In the middle of the 19th century, Peru faced both prosperity and war. From positive education reforms and economic boons like fertilizer assisting its development, the outlook was positive, and Peru paid off many of its debts and bolstered its perception in the international community. However, land disputes and the War of the Pacific would come to a head and, in 1884, the country entered a period of restructuring.



After the war, military leadership sought to determine the direction of Peru, and after brief roles from Miguel Iglesias – who was established as the leader of the constitutional government – and Andres Avelino Cáceras – a war hero, former president Nicolas de Pierola, was elected. Rich in Amazonian rubber as well as oil, Peru focused on exporting its natural resources and base its economy around supporting its wide spectrum of social classes. Perhaps more so than other countries in the region and around the world, Peru was at the forefront of positive reforms in the labor movement. It saw the implementation of the eight-hour workday after strikes and demands to the ruling class. Many of its people would also participate in land disputes and battles to seek proper self-determination for Peruvian citizens.


The working class sought a greater representation in the government in the early 20th century. Through the changing borders at all points of its border, Peru was able to promote the arts and humanities that spanned its illustrious history. It was in the 1920s that the Moche collection of pottery began its categorization, thanks to the tireless work of Rafael Larco Hoyle. Museums and collections started sprouting up across the country, and many cultural artifacts became sources of pride. Even during times of political instability, education and competing ideas helped elevate Peru into the modern era. In Arequipa, the gorgeous sillar architecture became the perfect aesthetic for repurposing buildings, including the Catholic University of Santa Maria. The art museum of Lima (MALI) was also created in 1961.


Today, Peru is South America’s cultural capital, with an eclectic mix of geographical masterpieces. Throughout its history, the natural borders have served as its most prominent and important features. A glittering coastline, Andean slopes descending into the rainforest, volcanic stone-built cities as trading hubs, and so much more keep the culture and identity of its many people thriving. Few countries have had the opportunity to maintain their history while striding into the future as Peru has, and none have succeeded in such an obvious way.



Visitors to Lima can see the artifacts of every historic era on display throughout the country. Major museums are plentiful, but there are also smaller museums dedicated to each distinct culture. The Larco is the best way to view ancient history, particularly the Moche pieces. There are over 45,000 works, and much of it is available online for universal accessibility. A frieze at this museum shows the variety of cultures that played a hand in Peru’s creation, featuring the Paracas, Chimu, and other smaller societies.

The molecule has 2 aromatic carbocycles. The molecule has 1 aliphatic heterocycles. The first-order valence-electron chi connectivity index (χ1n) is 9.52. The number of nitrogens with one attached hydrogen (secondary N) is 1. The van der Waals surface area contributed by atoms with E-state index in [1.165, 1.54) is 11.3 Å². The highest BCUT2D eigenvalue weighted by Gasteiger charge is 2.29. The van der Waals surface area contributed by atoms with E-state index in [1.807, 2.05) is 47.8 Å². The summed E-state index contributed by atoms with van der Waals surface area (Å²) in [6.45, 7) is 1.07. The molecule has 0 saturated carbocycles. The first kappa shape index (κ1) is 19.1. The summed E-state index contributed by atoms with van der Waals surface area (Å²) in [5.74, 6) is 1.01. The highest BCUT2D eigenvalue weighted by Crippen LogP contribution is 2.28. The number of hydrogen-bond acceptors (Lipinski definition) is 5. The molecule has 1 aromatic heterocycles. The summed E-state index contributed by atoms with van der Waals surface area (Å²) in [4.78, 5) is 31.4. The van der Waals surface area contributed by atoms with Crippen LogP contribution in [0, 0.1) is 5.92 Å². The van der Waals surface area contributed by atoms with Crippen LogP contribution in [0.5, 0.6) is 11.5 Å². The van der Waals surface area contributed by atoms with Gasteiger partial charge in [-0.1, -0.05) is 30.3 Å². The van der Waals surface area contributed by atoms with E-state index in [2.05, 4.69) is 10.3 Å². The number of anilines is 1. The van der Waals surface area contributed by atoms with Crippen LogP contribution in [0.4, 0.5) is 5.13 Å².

The MALI is a great place to see the art of Peru’s history. Iconic Peruvian artists like Teofilo Castillo and Francisco Fierro are on display, and the museum never loses sight of its commitment to the future. It often works with new and emerging artists to depict the ongoing dialogue with the current world, often incorporating interactive programs.


For an engaging trip, geoglyphs, ruins, and cultural excursions are available in nearly all parts of the country. Tacna has a handful of museums that not only give insight into the war with Chile while perusing historical documents. Trekking to Machu Picchu and viewing Inca ruins is popular, but you can also travel to Sacsayhuaman Fortress and see the unbelievable stonework comprising its structure. It was even a vital part of Peru’s war stories. Cruise ships spend days traversing the Amazon River tributaries in the northeast and provide extensive historical context as you travel in style down the longest river on the continent.



With all of this in mind, we are readily able to perfect your trip to see our amazing home. Andean Experience has bases across the country, interconnected to the people and cultures that make Peru hum. Visit the incredible museums of Lima and stay at Atemporal. Our intimate six-room casa provides leisure and relaxation as you take in the cultural capital of historic South America. If you head further south to Arequipa, CIRQA and its sillar stone beauty serves up local history in a UNESCO protected site, venturing out to see the inimitable embroidery of the Colca Valley and the Andean condor. At Lake Titicaca, enjoy your own private peninsula at Titilaka, trekking to the Uros Islands – made entirely of totora reeds – and spend the day side by side with the local Aymara community.


We have relationships that can only be made through time and history and sharing this with the peoples and cultures of Peru allows us to provide personalized, dedicated service that is simply beyond compare. From beginning to end planning and facilitating engaging trips and tours throughout Peru, we combine the best bits of relaxation and comfort with adventure and discovery. Let us plan the trip of your dreams and come see the eternal beauty of Peru’s history.